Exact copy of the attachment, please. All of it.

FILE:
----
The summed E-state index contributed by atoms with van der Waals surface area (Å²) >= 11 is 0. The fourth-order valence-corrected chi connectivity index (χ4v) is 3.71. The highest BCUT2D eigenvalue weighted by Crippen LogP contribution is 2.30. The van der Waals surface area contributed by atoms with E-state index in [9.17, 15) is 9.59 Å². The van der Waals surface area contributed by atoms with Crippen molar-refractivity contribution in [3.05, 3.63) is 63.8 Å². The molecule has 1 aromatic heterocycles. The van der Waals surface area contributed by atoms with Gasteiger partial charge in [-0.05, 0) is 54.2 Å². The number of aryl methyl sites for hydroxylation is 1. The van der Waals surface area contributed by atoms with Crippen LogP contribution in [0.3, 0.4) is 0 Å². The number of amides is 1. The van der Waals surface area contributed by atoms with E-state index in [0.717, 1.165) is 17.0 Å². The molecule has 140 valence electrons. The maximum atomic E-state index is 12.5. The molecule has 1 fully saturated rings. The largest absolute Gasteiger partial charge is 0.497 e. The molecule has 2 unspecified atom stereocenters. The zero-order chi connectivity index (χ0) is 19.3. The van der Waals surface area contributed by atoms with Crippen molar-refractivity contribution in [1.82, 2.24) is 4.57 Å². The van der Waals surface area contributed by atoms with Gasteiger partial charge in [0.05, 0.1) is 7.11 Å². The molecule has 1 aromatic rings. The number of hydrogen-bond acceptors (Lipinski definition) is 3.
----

The summed E-state index contributed by atoms with van der Waals surface area (Å²) >= 11 is 0. The fourth-order valence-corrected chi connectivity index (χ4v) is 3.71. The highest BCUT2D eigenvalue weighted by Crippen LogP contribution is 2.30. The van der Waals surface area contributed by atoms with E-state index in [9.17, 15) is 9.59 Å². The van der Waals surface area contributed by atoms with Crippen molar-refractivity contribution in [3.05, 3.63) is 63.8 Å². The molecule has 1 aromatic heterocycles. The van der Waals surface area contributed by atoms with Gasteiger partial charge in [-0.05, 0) is 54.2 Å². The number of aryl methyl sites for hydroxylation is 1. The van der Waals surface area contributed by atoms with Crippen LogP contribution in [0.3, 0.4) is 0 Å². The number of amides is 1. The van der Waals surface area contributed by atoms with E-state index in [0.717, 1.165) is 17.0 Å². The molecule has 140 valence electrons. The maximum atomic E-state index is 12.5. The molecule has 1 fully saturated rings. The largest absolute Gasteiger partial charge is 0.497 e. The molecule has 2 unspecified atom stereocenters. The zero-order chi connectivity index (χ0) is 19.3. The van der Waals surface area contributed by atoms with Crippen molar-refractivity contribution in [1.82, 2.24) is 4.57 Å². The van der Waals surface area contributed by atoms with Gasteiger partial charge in [0.05, 0.1) is 7.11 Å². The molecule has 1 aromatic rings. The number of hydrogen-bond acceptors (Lipinski definition) is 3.